Although the socio-political analysis is intriguing, I have to disagree: I believe the Bush-era would be perfect for a conspiracy show like the X-files, but other factors (too long on the air, Duchovny's semi-absence, convoluted mytharc episodes) led to its justified demise. Although nowadays the economic crisis is well on hand, people's mistrust of their government has more turned into a generalized apathy than a direct protest. I fear that intelligent writing does not belong in today's world (one could refute that by citing Galactica, but its appeal was extremely limited compared to the X-files).

I have to agree that 7th season was by far the weakest, with many silly and/or self-referential episodes. Season 8 tried a whole lot to rectify these issues, with a constant serious tone and a season-long quest that engaged viewers. Season 9, while sold, unfortunately lacked the chemistry between the leads.

And what of the future? A third and final movie is on the talks for a late 2012 release, although nothing is set in stone. I hope it finally turns out and gives a proper send-off to the characters, because "I want to Believe" was too low key...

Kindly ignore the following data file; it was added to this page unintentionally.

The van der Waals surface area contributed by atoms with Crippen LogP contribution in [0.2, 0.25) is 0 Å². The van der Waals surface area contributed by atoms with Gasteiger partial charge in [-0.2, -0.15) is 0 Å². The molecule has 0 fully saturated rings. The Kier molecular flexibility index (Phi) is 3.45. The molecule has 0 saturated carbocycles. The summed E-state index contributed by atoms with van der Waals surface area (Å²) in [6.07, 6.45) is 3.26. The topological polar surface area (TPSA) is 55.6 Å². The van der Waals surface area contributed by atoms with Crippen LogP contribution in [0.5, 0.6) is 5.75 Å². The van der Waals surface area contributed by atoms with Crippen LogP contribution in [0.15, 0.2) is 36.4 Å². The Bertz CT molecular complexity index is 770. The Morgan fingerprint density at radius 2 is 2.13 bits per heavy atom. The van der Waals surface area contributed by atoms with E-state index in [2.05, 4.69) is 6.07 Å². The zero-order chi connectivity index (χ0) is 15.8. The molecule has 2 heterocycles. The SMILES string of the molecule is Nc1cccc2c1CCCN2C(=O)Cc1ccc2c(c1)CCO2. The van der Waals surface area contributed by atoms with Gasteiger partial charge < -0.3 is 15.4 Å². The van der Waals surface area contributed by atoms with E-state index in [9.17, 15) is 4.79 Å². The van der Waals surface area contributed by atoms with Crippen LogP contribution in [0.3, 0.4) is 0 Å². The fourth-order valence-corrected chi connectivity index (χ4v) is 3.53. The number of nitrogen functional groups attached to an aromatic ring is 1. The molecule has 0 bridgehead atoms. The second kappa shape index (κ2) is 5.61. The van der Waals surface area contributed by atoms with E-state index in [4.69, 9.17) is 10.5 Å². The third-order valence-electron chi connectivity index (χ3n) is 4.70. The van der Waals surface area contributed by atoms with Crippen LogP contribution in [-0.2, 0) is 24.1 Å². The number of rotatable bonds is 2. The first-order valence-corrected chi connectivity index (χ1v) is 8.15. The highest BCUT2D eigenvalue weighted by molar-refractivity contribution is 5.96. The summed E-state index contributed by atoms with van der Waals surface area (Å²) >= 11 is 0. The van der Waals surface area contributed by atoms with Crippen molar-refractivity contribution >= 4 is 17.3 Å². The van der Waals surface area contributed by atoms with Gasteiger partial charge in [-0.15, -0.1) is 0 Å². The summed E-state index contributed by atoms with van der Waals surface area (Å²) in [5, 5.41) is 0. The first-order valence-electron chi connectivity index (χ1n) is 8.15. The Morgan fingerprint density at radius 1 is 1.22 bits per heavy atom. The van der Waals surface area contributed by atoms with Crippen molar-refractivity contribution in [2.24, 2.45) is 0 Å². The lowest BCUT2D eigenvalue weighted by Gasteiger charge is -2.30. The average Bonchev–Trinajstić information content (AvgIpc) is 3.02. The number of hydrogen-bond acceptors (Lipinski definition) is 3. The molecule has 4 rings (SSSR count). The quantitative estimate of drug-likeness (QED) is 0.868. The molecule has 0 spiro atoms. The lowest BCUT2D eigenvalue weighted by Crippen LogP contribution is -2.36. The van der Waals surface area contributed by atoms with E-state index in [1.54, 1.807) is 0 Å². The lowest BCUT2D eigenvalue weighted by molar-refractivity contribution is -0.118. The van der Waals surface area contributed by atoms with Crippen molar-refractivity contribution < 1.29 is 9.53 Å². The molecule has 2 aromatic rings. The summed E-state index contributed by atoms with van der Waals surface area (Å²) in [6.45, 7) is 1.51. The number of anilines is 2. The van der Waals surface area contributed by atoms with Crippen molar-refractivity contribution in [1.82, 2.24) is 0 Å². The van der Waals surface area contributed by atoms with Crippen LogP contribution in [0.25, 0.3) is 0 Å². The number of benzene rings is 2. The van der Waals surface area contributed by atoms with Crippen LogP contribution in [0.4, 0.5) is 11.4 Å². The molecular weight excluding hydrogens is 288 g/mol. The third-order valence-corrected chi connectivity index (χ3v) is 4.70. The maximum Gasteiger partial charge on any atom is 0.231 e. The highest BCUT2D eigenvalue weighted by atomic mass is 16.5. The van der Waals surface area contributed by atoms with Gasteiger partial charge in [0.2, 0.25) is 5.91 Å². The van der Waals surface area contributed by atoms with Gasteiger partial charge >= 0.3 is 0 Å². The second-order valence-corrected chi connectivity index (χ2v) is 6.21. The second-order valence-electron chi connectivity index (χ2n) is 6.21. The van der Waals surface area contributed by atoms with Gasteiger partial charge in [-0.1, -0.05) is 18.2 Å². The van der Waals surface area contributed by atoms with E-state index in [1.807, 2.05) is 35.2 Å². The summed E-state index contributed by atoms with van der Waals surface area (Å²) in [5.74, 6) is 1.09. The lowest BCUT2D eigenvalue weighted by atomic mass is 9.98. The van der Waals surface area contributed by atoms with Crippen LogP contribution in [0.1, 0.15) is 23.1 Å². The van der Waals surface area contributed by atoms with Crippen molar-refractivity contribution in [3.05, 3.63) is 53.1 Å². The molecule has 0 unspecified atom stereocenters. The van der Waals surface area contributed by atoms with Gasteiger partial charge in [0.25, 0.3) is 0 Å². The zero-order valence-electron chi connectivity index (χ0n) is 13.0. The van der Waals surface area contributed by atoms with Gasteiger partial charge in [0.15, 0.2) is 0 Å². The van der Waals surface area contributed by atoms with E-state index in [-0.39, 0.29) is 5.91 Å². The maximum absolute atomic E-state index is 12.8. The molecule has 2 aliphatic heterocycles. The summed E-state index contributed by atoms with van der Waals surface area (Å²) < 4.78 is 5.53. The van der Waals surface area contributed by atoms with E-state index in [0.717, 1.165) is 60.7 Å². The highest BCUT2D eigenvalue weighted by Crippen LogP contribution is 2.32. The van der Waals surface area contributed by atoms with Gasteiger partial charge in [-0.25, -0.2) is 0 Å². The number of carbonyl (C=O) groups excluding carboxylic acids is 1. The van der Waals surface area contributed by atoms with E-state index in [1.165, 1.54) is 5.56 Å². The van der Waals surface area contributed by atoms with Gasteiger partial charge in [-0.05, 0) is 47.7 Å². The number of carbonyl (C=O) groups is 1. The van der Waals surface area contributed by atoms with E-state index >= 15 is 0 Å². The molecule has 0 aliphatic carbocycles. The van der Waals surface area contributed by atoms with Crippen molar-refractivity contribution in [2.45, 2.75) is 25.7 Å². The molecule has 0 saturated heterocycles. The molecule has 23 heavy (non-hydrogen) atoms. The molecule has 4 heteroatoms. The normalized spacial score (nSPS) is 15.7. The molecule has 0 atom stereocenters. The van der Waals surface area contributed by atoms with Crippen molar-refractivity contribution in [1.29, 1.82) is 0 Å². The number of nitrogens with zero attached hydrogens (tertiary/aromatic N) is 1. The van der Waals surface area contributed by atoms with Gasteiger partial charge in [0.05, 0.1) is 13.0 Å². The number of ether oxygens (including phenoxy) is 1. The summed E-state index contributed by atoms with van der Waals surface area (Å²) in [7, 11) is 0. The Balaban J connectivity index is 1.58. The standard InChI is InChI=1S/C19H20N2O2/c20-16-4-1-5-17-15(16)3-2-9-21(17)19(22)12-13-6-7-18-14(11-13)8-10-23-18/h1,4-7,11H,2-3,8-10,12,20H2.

mastorak said...

Actually i think Duchovny's absense was a good thing. During the end of the 7nth season I was bored. The series starting anew with fresh cast and a serious tone was a welcomed change for me.
The early series' chemistry between Mulder and Scully was absent between agent Reyes and Dogget, or Dogget and Scully, or anyone with anyone really. That, though, did not stop the series from offering pure X-Files entertainment.
Albeit the whole baby, love affair thing was boring as well.
Ehhh...i long for the days when Scully was refusing the existence of Vampires, Aliens, Ghosts, mutant worm men, Golums and many many other phenomenons.
When everything were established not as possibility but as a fact it lost some of the magic...

rs99092 said...

Ok, for sure we are talking about one of the most important as well as controversial shows, all time.

But keep in mind that hadn't we lost Fox Mulder we would never had got to known... Hank Moody!

And this is totally unacceptable!